Trading by banks was a major factor in the recent crisis. Market-based activities – trading in, or holding securitised debt instruments – led to the failures of major universal banks in Europe (RBS and UBS among the largest) and of both investment and commercial banks in the US (Bear Stearns, Lehman Brothers, Merrill Lynch, Washington Mutual, Wachovia).
Since the crisis, trading remains a major source of instability. It caused repeated losses in banks (including $6.8 billion in JP Morgan in 2012). And commentators argue that trading is a drain on resources in universal banks, such as Bank of America-Merrill Lynch (which moved risky trading exposures to the commercial bank unit). Emerging empirical evidence (Brunnermeier et al. 2012) confirms the significant risks of trading by banks.
Trading can destabilise banks: Our conclusions
Do the recent trading-related bank failures represent one-off phenomena (maybe related to the crisis), or are they a sign of deeper structural problems in the financial system? An answer to this question would determine the optimal policy response.
Our recent paper (Boot and Ratnovski 2012) suggests that it is the latter. We argue that the deepening of financial markets in the last 10 to 15 years has fundamentally destabilised banks by inducing trading. Specifically, banks have incentives to use their franchise value to trade on a large scale. This gives rise to two key negative effects:
a) Banks trade too much. Points at a misallocation of capital, in part at the expense of lending. This is detrimental for real economic activity.
b) Bank trading is too risky. This is intrinsically linked to point (a): large trading positions encourage risk-shifting. This leads to failures and financial instability.
These (reinforcing) negative effects were not present historically when financial markets were not as deep, but will remain so in the foreseeable future. Without policy action, crises associated with trading by banks are bound to recur. Even strong supervision will not be able to prevent them. Consequently, it appears necessary to restrict trading by banks.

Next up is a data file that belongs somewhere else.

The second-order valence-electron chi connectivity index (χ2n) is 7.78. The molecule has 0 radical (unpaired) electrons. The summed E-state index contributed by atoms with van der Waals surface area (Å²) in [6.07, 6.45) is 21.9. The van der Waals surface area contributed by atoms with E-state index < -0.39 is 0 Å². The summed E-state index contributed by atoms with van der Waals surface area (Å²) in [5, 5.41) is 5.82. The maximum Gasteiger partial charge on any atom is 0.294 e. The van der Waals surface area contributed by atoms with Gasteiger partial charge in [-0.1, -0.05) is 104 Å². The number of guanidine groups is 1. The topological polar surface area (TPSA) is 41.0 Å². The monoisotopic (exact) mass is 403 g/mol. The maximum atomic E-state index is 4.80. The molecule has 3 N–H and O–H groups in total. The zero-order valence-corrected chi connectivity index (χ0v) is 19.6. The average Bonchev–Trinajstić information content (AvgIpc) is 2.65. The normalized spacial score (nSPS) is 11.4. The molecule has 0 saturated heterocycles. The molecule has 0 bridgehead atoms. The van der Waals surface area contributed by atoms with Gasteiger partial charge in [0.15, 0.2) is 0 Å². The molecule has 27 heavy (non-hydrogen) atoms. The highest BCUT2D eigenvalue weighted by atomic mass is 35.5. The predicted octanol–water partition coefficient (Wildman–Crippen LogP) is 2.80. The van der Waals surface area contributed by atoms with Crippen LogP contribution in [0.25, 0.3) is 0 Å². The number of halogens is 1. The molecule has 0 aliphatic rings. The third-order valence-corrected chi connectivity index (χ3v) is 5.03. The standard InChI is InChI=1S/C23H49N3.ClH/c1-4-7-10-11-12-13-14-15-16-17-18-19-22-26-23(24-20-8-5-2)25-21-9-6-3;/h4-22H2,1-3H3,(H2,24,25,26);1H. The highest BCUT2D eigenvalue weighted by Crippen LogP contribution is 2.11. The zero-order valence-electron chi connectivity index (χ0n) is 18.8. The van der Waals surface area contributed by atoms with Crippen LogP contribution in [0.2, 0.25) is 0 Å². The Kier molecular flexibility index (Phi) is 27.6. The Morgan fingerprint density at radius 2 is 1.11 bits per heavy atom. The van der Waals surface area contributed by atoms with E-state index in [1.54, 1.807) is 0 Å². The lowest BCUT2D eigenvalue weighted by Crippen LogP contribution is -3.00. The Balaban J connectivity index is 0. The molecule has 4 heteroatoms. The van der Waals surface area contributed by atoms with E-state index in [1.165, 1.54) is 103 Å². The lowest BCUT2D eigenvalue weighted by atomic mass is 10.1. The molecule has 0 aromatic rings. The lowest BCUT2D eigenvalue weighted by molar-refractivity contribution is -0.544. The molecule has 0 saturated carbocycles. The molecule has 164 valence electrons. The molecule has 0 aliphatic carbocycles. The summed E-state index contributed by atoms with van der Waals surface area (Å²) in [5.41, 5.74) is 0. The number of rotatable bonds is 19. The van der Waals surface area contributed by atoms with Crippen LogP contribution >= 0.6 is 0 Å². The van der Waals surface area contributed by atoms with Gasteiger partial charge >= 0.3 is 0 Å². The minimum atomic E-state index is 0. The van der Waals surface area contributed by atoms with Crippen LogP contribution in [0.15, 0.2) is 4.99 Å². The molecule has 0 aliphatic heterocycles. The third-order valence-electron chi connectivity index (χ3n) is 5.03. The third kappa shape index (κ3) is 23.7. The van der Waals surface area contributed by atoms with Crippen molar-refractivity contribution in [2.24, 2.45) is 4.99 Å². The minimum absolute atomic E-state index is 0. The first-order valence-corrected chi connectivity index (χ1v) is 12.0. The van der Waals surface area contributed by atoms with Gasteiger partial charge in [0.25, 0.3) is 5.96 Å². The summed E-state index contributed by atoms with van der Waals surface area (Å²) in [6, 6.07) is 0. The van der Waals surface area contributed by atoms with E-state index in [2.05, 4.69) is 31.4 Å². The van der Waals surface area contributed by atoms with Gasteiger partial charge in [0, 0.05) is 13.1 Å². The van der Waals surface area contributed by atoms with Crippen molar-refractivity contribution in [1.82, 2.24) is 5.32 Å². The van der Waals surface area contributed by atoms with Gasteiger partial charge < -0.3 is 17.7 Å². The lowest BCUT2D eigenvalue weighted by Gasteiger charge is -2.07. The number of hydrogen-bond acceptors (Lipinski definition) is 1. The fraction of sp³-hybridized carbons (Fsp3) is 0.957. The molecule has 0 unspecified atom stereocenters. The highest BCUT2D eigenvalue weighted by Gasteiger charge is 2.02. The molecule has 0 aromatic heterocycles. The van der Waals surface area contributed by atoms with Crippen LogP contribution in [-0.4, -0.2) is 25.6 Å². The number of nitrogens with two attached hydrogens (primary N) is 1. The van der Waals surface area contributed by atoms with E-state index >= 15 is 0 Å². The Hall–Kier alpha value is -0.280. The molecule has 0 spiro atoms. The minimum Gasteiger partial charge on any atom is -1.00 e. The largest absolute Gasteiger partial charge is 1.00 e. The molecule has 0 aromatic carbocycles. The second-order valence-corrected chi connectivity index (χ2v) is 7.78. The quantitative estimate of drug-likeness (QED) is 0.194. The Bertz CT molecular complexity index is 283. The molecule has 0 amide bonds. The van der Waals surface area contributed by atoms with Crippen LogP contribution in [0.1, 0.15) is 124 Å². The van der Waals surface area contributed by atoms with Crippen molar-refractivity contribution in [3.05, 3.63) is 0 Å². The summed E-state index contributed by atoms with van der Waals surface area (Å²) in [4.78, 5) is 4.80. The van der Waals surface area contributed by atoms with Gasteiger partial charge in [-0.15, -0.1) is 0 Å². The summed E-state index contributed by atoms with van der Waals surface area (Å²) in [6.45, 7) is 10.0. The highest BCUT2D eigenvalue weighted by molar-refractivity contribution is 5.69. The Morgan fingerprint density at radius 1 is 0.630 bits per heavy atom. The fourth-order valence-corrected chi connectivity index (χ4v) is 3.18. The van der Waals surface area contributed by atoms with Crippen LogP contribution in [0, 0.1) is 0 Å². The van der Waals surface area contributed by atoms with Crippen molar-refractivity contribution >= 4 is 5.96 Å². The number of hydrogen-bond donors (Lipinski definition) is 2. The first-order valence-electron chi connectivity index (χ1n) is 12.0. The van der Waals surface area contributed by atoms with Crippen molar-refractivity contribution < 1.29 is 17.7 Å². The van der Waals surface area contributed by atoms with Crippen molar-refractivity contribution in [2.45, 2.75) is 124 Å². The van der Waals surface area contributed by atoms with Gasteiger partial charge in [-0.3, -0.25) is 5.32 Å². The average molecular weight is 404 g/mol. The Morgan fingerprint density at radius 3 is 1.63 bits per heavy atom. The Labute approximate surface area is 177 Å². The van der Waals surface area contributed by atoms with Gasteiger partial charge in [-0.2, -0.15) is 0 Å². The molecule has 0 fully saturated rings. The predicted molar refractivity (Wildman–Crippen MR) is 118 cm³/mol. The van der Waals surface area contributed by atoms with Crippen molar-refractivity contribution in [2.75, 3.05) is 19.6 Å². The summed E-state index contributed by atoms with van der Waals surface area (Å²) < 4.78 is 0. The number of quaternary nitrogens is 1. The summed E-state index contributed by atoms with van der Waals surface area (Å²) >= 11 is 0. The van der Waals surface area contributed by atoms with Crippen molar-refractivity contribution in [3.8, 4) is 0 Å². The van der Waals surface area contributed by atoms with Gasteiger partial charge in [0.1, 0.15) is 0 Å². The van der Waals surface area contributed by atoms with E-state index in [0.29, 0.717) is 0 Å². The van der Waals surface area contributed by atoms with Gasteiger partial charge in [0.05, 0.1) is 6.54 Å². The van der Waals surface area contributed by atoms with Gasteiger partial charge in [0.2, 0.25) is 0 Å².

Towards a comprehensive policy response
Given the implications for systemic risk, trading by banks has received significant regulatory attention. Most noteworthy initiatives are the Volcker Rule in the Dodd-Frank Act in the US, the recommendations of the Independent Commission on Banking (the so-called Vickers report) in the UK, and the recent Liikanen report to the European Commission.
Despite these initiatives, the policy response appears slow and inconclusive. Implementation details are not yet worked out; compliance timelines, if at all present, are very long. Also, while the problem is common to many countries, there is a large international heterogeneity in response, which can compromise the effectiveness of national measures.
The lack of a comprehensive policy response is in part surprising. Some can be attributed to lobbying and legislative frictions. But there is also a deeper, conceptual problem. Economists and policymakers lack a good understanding of the economic forces at play. This makes it very difficult to formulate an unambiguously effective, let alone optimal, policy.